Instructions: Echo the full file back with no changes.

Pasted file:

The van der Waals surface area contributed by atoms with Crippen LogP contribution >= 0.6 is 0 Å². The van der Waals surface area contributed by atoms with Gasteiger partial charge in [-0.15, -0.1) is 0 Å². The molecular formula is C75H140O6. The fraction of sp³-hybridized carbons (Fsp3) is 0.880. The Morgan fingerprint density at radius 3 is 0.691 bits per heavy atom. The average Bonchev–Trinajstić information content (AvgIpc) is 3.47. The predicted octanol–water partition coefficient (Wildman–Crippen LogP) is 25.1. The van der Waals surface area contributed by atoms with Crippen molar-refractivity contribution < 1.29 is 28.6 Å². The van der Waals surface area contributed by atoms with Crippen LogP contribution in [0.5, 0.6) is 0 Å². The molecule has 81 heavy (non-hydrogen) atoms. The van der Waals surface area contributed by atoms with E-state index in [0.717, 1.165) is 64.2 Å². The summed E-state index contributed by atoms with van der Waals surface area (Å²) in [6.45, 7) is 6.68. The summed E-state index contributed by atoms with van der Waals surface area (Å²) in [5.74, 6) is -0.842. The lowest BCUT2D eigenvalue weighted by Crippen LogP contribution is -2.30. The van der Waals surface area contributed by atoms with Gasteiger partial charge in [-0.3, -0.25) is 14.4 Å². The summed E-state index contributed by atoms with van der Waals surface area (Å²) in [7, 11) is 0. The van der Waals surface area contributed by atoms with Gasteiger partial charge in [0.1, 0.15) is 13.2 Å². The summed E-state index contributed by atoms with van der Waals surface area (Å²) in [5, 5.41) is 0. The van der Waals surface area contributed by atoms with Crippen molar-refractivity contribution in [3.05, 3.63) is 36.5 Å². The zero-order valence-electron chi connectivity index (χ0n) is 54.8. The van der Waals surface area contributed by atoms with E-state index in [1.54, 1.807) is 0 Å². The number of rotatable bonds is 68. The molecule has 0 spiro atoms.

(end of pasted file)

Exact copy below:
The van der Waals surface area contributed by atoms with Crippen LogP contribution >= 0.6 is 0 Å². The van der Waals surface area contributed by atoms with Gasteiger partial charge in [-0.15, -0.1) is 0 Å². The molecular formula is C75H140O6. The fraction of sp³-hybridized carbons (Fsp3) is 0.880. The Morgan fingerprint density at radius 3 is 0.691 bits per heavy atom. The average Bonchev–Trinajstić information content (AvgIpc) is 3.47. The predicted octanol–water partition coefficient (Wildman–Crippen LogP) is 25.1. The van der Waals surface area contributed by atoms with Crippen molar-refractivity contribution < 1.29 is 28.6 Å². The van der Waals surface area contributed by atoms with Crippen LogP contribution in [0.5, 0.6) is 0 Å². The molecule has 81 heavy (non-hydrogen) atoms. The van der Waals surface area contributed by atoms with E-state index in [0.717, 1.165) is 64.2 Å². The summed E-state index contributed by atoms with van der Waals surface area (Å²) in [6.45, 7) is 6.68. The summed E-state index contributed by atoms with van der Waals surface area (Å²) in [5.74, 6) is -0.842. The lowest BCUT2D eigenvalue weighted by Crippen LogP contribution is -2.30. The van der Waals surface area contributed by atoms with Gasteiger partial charge in [-0.3, -0.25) is 14.4 Å². The summed E-state index contributed by atoms with van der Waals surface area (Å²) in [7, 11) is 0. The van der Waals surface area contributed by atoms with Gasteiger partial charge in [0.1, 0.15) is 13.2 Å². The summed E-state index contributed by atoms with van der Waals surface area (Å²) in [5, 5.41) is 0. The van der Waals surface area contributed by atoms with Crippen molar-refractivity contribution in [3.05, 3.63) is 36.5 Å². The zero-order valence-electron chi connectivity index (χ0n) is 54.8. The van der Waals surface area contributed by atoms with E-state index in [1.54, 1.807) is 0 Å². The number of rotatable bonds is 68. The molecule has 0 spiro atoms.